More foreign loans only way to sustain reserves: Rana Afzal

Published: April 4, 2018
We will start meeting on the issue of FATF after March 1 to see what can we do on this and what strategy we can devise, says Finance Minister Rana Afzal Khan. PHOTO: FILE

We will start meeting on the issue of FATF after March 1 to see what can we do on this and what strategy we can devise, says Finance Minister Rana Afzal Khan. PHOTO: FILE

ISLAMABAD: The outgoing government would leave official foreign currency reserves – currently standing at only $11.8 billion — at a ‘comfortable level’ for its successor, Minister of State for Finance Rana Afzal assured on Tuesday.

The widening current account deficit is the biggest challenge and the only option is to “arrange dollars to meet financing requirements’, said Rana Afzal while speaking at the Express Group’s Budget Seminar.

The government plans to take commercial loans and in addition it has sent requests to friendly countries to place more deposits in the State Bank of Pakistan, according to sources in the Ministry of Finance. Friendly countries have already placed $1.7 billion as deposits with the central bank under currency swap arrangements, which are part of the $11.8 billion gross official reserves.

The government is eying to tap more commercial loans at a time when interest rates in capital markets have started increasing.

The SBP has also dropped a hint about these arrangements in its latest Monetary Policy announcement. The government’s plans to timely mobilise external inflows, both official and commercial, will play a pivotal role in maintaining adequate level of SBP’s foreign exchange reserves and anchoring sentiments in foreign exchange markets, according to the central bank.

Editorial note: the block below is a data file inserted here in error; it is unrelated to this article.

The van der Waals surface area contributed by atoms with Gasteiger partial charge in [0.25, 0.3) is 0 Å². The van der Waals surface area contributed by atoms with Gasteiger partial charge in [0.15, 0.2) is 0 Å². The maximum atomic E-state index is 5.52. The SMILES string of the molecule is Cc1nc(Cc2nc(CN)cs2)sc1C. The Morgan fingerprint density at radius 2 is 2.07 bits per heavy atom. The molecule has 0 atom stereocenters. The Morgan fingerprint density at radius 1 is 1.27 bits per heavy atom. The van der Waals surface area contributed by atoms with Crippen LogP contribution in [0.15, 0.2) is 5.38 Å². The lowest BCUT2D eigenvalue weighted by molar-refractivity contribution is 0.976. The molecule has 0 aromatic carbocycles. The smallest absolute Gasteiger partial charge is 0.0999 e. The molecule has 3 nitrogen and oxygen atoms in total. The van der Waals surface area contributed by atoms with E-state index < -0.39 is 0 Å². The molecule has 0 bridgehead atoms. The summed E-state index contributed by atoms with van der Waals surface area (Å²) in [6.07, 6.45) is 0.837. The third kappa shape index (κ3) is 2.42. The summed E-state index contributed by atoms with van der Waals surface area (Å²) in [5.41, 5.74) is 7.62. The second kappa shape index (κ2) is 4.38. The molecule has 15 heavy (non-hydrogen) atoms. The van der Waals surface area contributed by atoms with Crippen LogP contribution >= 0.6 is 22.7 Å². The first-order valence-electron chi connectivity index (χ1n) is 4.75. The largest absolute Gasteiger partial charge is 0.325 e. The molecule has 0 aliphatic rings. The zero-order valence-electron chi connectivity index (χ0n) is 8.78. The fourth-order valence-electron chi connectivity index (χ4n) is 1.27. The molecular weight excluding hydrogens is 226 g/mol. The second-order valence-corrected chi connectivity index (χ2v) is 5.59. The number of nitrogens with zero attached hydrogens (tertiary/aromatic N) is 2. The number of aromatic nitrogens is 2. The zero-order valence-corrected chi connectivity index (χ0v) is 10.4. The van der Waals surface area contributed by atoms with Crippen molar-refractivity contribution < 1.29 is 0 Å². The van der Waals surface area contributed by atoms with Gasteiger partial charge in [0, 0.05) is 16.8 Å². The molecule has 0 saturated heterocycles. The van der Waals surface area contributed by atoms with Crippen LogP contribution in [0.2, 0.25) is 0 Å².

Due to ever widening current account deficit, the SBP’s foreign exchange reserves declined to $11.78 billion as of March 22, which are hardly sufficient for two months of future import bill. Due to low reserves levels, the World Bank and the Asian Development Bank have already suspended budgetary support for Pakistan.

The current account deficit has already reached $10.8 billion during July-February period of this fiscal year, which is about 50% more than it was during the same period in the last fiscal year.

In its latest report, the IMF said that Pakistan’s net official foreign currency reserves were negative $724 million as of mid-February. It has estimated Pakistan’s gross financing requirements at $24.5 billion for this fiscal year.

Rana Afzal defended high debt levels and said that the government did not have an option but to borrow to run its affairs. He said that high spending on security was also the reason behind the growing debt burden.

Rana Afzal advocated continuity of the political system that he said would help address the governance issues in the country. In India, there is one political system for last 70 years but we have not yet decided what is good for Pakistan, he added.

He appealed that there should be no politics on the issue of economy and the political parties should sign the charter of economy.

The current socio-economic conditions will create enormous difficulties for the next government, said Omar Ayub, former minister of state for finance. Ayub also highlighted flaws in negotiations of the China-Pakistan Economic Corridor.

In its current shape, the CPEC is just a trade route that will massively reduce the transportation cost for the Chinese but it would not create jobs for Pakistanis, said Ayub. He said that the government should strive to create more jobs opportunities by renegotiating CPEC terms.

Published in The Express Tribune, April 4th, 2018.

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